plans to be dropped and supporting a moratorium on biofuel targets.

          Glen Barry, Director of Ecological Internet explains: “Dramatic
          declines in insect, bird and wild flower populations show that many
          of Europe’s ecosystems are under extreme stress from intensive
          agriculture and climate change. Our future depends on protecting
          healthy ecosystems. We need real cuts in greenhouse gas emissions,
          with massive cuts in energy use as well as truly sustainable
          renewable energy, such as wind and solar power. More intensively
          farmed monocultures cannot be part of the solution.”

          Almuth Ernsting from Biofuelwatch adds “There is no doubt that the
          expansion in biofuels is pushing up food prices. The European
          Union are committed to stopping biodiversity losses by 2010 but
          those plans will almost certainly make this impossible. Our birds
          and insects must not be sacrificed for biofuel expansion. We need
          a moratorium on EU biofuel targets and incentives now – and we need
          to keep our set asides until they can be replaced with better
          environmental safeguards.”

          Few environmental NGOs regard the current set-aside system, as
          being the ideal instrument for protecting farmland biodiversity,
          although it provides a safety net for many species. Many NGOs hope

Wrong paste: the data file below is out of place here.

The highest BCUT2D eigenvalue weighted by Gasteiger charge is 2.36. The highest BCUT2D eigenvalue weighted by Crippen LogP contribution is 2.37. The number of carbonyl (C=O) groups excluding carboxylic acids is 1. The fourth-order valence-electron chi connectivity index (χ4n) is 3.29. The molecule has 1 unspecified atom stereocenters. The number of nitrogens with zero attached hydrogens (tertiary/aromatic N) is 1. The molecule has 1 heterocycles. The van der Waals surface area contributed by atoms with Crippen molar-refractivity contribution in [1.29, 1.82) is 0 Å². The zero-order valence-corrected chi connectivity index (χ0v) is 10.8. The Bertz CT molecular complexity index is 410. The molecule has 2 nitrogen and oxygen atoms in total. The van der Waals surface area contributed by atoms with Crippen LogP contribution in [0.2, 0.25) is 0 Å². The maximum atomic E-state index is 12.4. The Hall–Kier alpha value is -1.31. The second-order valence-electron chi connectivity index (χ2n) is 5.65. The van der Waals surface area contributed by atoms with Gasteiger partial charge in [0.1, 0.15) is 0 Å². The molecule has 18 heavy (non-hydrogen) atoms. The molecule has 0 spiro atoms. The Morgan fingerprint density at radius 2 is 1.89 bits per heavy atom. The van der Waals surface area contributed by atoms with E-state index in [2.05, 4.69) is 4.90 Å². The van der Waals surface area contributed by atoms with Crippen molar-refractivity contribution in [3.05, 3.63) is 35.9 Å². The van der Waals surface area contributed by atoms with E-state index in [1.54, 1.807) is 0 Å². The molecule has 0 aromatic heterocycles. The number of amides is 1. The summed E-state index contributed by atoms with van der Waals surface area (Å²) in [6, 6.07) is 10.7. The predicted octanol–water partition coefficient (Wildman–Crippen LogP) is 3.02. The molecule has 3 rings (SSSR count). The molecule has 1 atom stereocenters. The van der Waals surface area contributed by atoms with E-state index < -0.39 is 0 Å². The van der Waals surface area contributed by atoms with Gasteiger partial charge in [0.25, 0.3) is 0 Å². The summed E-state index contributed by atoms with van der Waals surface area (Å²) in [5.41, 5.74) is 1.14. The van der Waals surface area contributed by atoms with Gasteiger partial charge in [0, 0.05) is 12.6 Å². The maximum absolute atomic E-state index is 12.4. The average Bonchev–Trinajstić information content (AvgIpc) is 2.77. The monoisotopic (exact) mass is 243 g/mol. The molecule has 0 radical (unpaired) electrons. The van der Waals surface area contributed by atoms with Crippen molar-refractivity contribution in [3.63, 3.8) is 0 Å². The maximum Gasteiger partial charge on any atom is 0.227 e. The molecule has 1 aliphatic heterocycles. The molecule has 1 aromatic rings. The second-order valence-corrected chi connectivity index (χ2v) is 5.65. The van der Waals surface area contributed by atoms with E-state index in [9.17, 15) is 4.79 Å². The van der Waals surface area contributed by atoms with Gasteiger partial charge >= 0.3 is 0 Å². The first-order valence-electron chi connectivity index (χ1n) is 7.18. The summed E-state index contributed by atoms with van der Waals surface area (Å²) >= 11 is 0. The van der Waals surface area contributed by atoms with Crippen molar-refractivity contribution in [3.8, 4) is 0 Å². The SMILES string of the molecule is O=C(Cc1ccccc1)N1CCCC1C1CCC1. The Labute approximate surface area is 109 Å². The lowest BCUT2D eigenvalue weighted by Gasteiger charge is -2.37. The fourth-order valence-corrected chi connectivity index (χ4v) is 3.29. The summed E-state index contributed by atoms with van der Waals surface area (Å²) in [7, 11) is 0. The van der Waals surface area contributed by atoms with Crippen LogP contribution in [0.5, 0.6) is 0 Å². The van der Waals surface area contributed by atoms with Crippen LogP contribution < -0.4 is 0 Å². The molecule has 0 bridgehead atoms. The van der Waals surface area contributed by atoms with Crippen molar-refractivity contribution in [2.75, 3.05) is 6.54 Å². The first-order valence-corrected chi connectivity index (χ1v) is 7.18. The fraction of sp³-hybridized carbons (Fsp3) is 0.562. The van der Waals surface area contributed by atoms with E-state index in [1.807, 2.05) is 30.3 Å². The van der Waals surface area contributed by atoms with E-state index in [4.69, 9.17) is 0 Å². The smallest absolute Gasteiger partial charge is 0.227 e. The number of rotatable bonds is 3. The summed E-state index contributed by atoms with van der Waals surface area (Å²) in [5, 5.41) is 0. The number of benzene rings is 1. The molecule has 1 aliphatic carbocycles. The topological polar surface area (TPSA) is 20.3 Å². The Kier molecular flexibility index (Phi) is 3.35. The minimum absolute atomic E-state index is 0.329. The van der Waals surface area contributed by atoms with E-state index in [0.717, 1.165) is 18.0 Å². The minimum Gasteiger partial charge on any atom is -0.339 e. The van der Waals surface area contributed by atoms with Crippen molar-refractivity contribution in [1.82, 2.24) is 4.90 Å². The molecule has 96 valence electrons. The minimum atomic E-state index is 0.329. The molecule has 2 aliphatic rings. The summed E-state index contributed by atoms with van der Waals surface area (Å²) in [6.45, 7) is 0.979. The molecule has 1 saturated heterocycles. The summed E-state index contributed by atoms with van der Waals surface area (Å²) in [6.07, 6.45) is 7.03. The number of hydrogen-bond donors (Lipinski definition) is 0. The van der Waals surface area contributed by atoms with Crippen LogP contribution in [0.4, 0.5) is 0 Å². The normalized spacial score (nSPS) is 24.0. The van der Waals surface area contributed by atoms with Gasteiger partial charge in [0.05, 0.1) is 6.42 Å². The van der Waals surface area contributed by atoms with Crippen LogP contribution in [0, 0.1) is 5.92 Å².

that a ‘health check’ of the Common Agricultural Policy in 2008
          will lead to more targeted environmental safeguards. However,
          there are widespread concerns that sudden scrapping of all set-
          aside targets without any replacement or reform will devastate bird
          and insect populations.

          According to Reinhard Behrend from Rainforest Rescue, Germany,
          “biofuel expansion is already causing rainforest destruction and
          the displacement of large numbers of communities in the global
          South. At the same time, poor people are hit hardest by rising
          food prices whilst Europe burns more and more food in cars. The
          only logical solution is to suspend biofuel targets, whilst
          drastically reducing our overall fuel use.”


          Almuth Ernsting, Biofuelwatch, info[at], UK –
          Tel 0044-(1)224-324797 or 0044 (1)224-7925 364186

          Glen Barry, Ecological Internet, US,
          GlenBarry[at] -Tel 001-920 776 1075


          1. For further details of the organisations involved see:
          Ecological Internet: http://www.EcoEarth.Info
          Rainforest Rescue:

          2. An email action alert against the planned abolition of set-
          aside targets for 2008 and for a moratorium on EU biofuel targets
          has been signed by over 5300 individuals and can be found at


          3. A call for a Moratorium on EU biofuel targets and incentives,
          and on large-scale monocultures for bioenergy in Europe has been
          signed by 152 organisations from the global North and South. The
          text and the list of signatories can be found at